This decision will be important to federal criminal defense practitioners dealing with evidence obtained with wiretap orders issued under 18 U.S.C. § 2510 et seq, as a unanimous Court clarifies the application of United States v. Giordano, 416 U.S. 505 (1974), to suppression challenges under 18 U.S.C. § 2518(10)(a)(ii).
A federal district court in Kansas authorized police to intercept communications on cell phones of various persons, including the Dahdas, who were suspected of drug trafficking. The wiretap orders authorized interception of calls in any other jurisdiction within the U.S. But under 18 U.S.C. § 2518(3) a wiretap order may allow interception of communications only if they are “within the territorial jurisdiction of the court in which the [issuing] judge is sitting….” So the Dahdas moved to suppress the evidence obtained under the orders, citing § 2518(10)(a)(ii), which requires suppression when the wiretap order is “insufficient on its face….” (Slip op. at 2-5).
The Tenth Circuit refused to suppress the evidence obtained under the orders. Like most other federal appeals courts facing wiretap suppression claims (including the Seventh, United States v. Lawson, 545 F.2d 557, 562 (7th Cir. 1975)), it invoked Supreme Court precedent holding that not every failure to comply with a provision of the wiretap statute renders the interception of wire or oral communications unlawful. Instead, suppression is required only if the statutory provision is one “that directly and substantially implement[s] the congressional intention to limit the use of intercept procedures to those situations clearly calling for the employment of this extraordinary investigative device.” United States v. Giordano, 416 U.S. 505, 527 (1974). The Tenth Circuit held that the jurisdictional limitation doesn’t advance the statute’s “core concerns” of protecting privacy or establishing uniformity in interception of wire and oral communications, so suppression isn’t required. (Slip op. at 5).
The Supreme Court agrees suppression isn’t appropriate, but for different reasons. First, it holds that the Tenth Circuit erred in using Giordano’s “core concern” test, as that only applies to arguments for suppression under § 2518(10)(a)(i), which covers unlawful interception generally. (Slip op. at 6-8). Dahda argued for suppression under § 2518(10)(a)(ii), which involves a wiretap order that is “insufficient on its face.” There is no good reason for applying Giordano’s test to subparagrpah (ii), because:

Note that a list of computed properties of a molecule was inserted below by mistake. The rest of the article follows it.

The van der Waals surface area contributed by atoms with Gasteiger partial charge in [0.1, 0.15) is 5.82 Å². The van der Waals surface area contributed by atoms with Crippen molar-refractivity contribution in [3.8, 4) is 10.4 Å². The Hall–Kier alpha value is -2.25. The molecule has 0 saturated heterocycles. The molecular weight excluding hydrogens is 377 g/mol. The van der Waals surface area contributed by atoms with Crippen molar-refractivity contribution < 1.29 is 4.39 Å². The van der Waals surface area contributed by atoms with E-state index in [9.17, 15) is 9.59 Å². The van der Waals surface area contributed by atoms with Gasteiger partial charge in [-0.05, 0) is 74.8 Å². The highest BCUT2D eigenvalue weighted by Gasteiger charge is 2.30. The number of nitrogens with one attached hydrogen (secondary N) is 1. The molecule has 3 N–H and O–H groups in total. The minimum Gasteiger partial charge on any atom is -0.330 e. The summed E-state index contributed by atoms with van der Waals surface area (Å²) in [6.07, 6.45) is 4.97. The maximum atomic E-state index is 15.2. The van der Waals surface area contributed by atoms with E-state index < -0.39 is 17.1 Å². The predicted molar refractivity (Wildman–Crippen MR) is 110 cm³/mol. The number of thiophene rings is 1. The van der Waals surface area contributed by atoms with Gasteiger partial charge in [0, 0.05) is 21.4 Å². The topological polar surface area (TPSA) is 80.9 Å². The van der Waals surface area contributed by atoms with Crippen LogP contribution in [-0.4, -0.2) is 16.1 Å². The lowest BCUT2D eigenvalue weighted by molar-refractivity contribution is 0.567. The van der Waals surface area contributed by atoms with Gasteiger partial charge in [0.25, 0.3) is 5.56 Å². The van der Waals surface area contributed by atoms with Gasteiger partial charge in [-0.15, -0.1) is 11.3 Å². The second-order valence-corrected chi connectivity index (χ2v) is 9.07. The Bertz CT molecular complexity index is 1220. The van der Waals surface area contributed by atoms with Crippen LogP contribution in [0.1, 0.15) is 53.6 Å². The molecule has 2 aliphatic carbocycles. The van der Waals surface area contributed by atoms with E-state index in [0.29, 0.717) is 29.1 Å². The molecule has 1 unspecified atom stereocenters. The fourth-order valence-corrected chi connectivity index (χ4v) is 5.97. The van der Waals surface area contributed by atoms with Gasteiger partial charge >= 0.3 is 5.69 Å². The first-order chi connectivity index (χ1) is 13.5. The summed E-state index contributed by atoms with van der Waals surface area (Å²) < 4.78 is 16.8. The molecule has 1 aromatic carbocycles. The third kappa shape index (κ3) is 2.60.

The underlying point of Giordano’s limitation was to help give independent meaning to each of § 2518(10)(a)’s subparagraphs. It thus makes little sense to extend the core concerns test to subparagraph (ii) as well. Doing so would “actually treat that subparagraph as ‘surplusage’—precisely what [this] Court tried to avoid in Giordano.” …. We consequently conclude that subparagraph (ii) does not contain a Giordano–like “core concerns” requirement. The statute means what it says. That is to say, subparagraph (ii) applies where an order is “insufficient on its face.”
(Slip op. at 8 (quoted source omitted)). Second, applying § 2518(10)(a)(ii), the Court concludes the extra language in the wiretap order authorizing extraterritorial interception doesn’t make the order “insufficient”; quite the opposite, it adds too much:
The Orders do contain a defect, namely, the sentence authorizing interception outside Kansas…. But not every defect results in an insufficiency. In that sentence, the District Court “further” ordered that interception may take place “outside the territorial jurisdiction of the court.” …. The sentence is without legal effect because, as the parties agree, the Orders could not legally authorize a wiretap outside the District Court’s “territorial jurisdiction.” But, more importantly, the sentence itself is surplus. Its presence is not connected to any other relevant part of the Orders. Were we to remove the sentence from the Orders, they would then properly authorize wiretaps within the authorizing court’s territorial jurisdiction. As we discussed above, a listening post within the court’s territorial jurisdiction could lawfully intercept communications made to or from telephones located within Kansas or outside Kansas. …. Consequently, every wiretap that produced evidence introduced at the Dahdas‘ trial was properly authorized under the statute.
As we noted in our post on the cert grant, Wisconsin has a wiretap statute based on federal law, and § 968.28 requires an order for interception to be issued by “the chief judge of the judicial administrative district for the county where the interception is to take place….” This looks comparable to the territorial jurisdiction limitation in § 2518(3), as it implies an authorization from the chief judge of one administrative district can’t be used to intercept a communication made in a different district. We speculated that the Court’s decision in this case might affect state practice under our counterpart statute, but given how the Court resolved the issue, that is not the case. Here’s why.
In State v. House, 2007 WI 79, 302 Wis. 2d 1, 734 N.W.2d 140, our supreme court applied § 968.30(9)(a) (our counterpart to § 2518(10)(a)) to decide whether suppression was required where a wiretap order included both crimes for which interception is authorized under our statute and crimes for which interception is not authorized. House took precisely the same approach as the Supreme Court in Dahda. It limited its use of Giordano to the “unlawfully intercepted” clause in § 968.30(9)(a), and read the “insufficient on its face” clause to not require suppression where the order contained additional interception authority not included in the statute—i.e., where the order “included too much.” House, 302 Wis. 2d 1, ¶¶37-38. Because our court came to the same conclusion as the Supreme Court, House is still standing.